We long for authenticity: something that feels real, consistent ,honest, transparent, trustworthy, original, genuine, sincere and true. This applies to both the people we engage with, the experiences we have and the stuff we buy.
For thousands of years people were agrarian- living off the land, farming and living with relatively few possessions. Then the industrial revolution hit and maximized the production of stuff. After that we moved into a service based economy: plumbers to fix the faucet, McDonalds to serve hamburgers, landscapers to rake the leaves and trim the hedges. Then we moved into an experience economy. This reality is marked by a desire to consume products and services that are experientially driven. Think about how your favorite coffee shop engages the whole person and creates an experience. They aren’t just selling coffee- they are selling, as Starbucks has said, “a third place” (not home, not the office). They offer products and services but with an additional component that feels like it engages us more deeply.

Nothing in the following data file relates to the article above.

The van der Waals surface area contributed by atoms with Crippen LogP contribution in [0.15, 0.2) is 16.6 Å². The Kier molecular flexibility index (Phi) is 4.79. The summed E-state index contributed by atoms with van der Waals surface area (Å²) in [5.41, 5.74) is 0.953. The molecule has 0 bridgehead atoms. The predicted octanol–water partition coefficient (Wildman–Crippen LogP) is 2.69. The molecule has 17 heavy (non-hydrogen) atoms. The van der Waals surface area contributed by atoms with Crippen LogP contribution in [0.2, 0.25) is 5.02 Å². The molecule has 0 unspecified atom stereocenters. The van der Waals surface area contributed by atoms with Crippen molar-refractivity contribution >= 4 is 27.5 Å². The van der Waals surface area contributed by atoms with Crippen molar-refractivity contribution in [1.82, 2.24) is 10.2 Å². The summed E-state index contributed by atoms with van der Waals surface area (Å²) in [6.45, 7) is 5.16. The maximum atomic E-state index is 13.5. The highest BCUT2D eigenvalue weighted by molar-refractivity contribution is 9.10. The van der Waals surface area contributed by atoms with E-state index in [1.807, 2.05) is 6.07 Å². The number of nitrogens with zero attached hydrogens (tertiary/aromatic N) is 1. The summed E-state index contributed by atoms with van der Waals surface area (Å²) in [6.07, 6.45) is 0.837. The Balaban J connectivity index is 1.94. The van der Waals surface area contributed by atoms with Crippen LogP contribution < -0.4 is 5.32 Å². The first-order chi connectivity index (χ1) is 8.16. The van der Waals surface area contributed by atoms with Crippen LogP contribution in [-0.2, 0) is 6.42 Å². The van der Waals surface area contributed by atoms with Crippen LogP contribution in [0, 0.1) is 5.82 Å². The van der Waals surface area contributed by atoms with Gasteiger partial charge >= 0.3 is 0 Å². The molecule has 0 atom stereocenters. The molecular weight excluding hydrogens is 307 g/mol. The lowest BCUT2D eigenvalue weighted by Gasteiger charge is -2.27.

In a post-industrial world we have enough stuff. We’ve moved from scarcity to abundance. Now we search for meaning in all of that. Its sort of like, “now what?”
But products, services, and the experiences around them are not enough these days. We want to feel more integrated, more connected. We have enough stuff, now we want the stuff to mean something. But stuff can’t mean something unless it is true and authentic. We need it to mean more. So thats why we see the swing back to local, handmade, heritage, etc.. We want to feel connected to the local butcher or or baker–to the community and to ourselves. Consuming is not enough. Filling our lives with stuff is not enough. We want more, but not more stuff. More meaning, more truth.